1845 - 1974
Arriving in Texas in the mid 1840s, German farmers became the first settlers of what is now known as Gruene, Texas. Ernst Gruene,
a German immigrant, and his bride Antoinette, had reached the newly established city of New Braunfels in 1845, but acreage was
scarce. Thus, Ernst and his two sons purchased land just down river, and Ernst built the first home in Gruene in early fachwerk
style. His second son, Henry D. Gruene, built his home (now Gruene Mansion Inn) and planted his surrounding land with cotton.
Having become the number one cash crop, the cotton business soon brought 20 to 30 families to Henry D.'s lands.
Henry D. built houses in various styles -- a Victorian cottage (now Lone Star), a large brick home, and a frame house (now Gruene Haus)
for the foreman of his farm. The first mercantile store (now Gruene General Store) was built in 1878 and a cotton gin (now Gristmill
River Restaurant and Bar) powered by the Guadalupe River was added soon after. Further construction during this profitable time
included a dance hall and saloon (Gruene Hall), which became the center of the community's social life.
As the town continued to prosper, a new mercantile building (now Gruene Antique Company) sprang up in 1904. However, the death of Henry
D. in 1920 marked the downfall of Gruene's development and good fortune. In 1922, the original cotton gin burned and was replaced by a
modern electric model down the road (now Adobe Verde). Yet, the economic disasters of the boll weevil and the Depression were too much
for the family businesses and they went under, except for Gruene Hall, which never closed.
1974 - Today
In 1974, Chip Kaufman, an architecture student at UT Austin working with the Texas Historical Commission and an avid kayaker floated down a little further on the Guadalupe River than usual, to the southern most public takeout known as The Gruene Crossing. After catching a glimpse of an old water tower up the hill peeking above the treetops, he decided to investigate. Astonished by his discovery of numerous late 1800ís and early 1900ís buildings, some with architectural layering, he immediately realized their significance and requested permission from the Texas Historical Commission to inventory the buildings for their records, which they approved. While doing this he learned that a group of real estate developers had purchased the last 200+ acres of the Gruene Estate, including all the historic buildings, and planned a housing development which included razing the old structures to build condominiums on the river bluff. Kaufman convinced the developers of the significance of the buildings in Texas history and with their blessing Kaufman worked to place Gruene on the National Register of Historic Places in 1975 as an entire district. The developers further agreed to let Kaufman find new owners interested in the old buildings for new commercial ventures which would provide a core for their new housing development. Pat Molak was among the first of the new owners.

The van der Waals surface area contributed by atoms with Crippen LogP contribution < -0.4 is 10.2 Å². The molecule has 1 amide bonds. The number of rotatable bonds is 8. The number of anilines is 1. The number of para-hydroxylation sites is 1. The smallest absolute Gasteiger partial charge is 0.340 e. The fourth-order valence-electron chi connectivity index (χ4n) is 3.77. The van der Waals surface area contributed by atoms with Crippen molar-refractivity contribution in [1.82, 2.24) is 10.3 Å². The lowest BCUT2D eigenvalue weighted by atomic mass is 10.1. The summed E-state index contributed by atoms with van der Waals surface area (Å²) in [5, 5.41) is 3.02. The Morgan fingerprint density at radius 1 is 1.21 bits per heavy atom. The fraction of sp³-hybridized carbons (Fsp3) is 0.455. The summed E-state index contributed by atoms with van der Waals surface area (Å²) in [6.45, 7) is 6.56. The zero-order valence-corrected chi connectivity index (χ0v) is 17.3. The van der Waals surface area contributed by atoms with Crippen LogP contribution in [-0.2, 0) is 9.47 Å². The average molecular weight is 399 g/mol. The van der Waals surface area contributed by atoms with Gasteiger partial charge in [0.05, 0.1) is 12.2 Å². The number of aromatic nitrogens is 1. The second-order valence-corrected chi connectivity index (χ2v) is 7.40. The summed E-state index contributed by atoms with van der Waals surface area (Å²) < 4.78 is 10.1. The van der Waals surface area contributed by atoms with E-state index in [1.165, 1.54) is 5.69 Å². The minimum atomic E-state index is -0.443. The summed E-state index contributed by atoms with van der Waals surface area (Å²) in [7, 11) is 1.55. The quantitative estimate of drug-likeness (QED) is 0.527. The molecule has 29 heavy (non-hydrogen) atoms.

Pat Molak, frustrated with big-city life and in search of a true Texas dance hall, purchased Gruene Hall in 1975. A few unavoidable repairs were made to the Hall, but little else was necessary. Left uncorrupted,
the 6,000 square-foot, open-air dance hall became a virtual magnet, a starting point for many of Texas' up-and-coming performers, and
once again, the heart of Gruene.
With the help of his friend Mary Jane Nalley, he worked to preserve the authentic, turn-of-the-century look and feel of Gruene by
purchasing and repairing several of the town's most notable structures and transforming them into thriving businesses. These
developments seemed to rekindle the spark of Gruene, and soon the town's familiar charm began to shine again.
Gruene itself has been added to the National Register of Historic Places, and many of the buildings that were rescued by Molak and Nalley
have been awarded a Texas medallion from the Texas Historical Commission. It has also been recognized by the Texas travel industry as a
premiere attraction for visitors, which is no surprise to its merchants and guests.
Even with the remarkable growth of this once sleepy little town, the main focus of Gruene is, and continues to be, bona fide Texas.
Everything from the wares they sell to the music they play speaks to Molak and Nalley's commitment to preserving the authenticity of
Gruene and providing its guests with an experience that has the signature seal of the Lone Star State.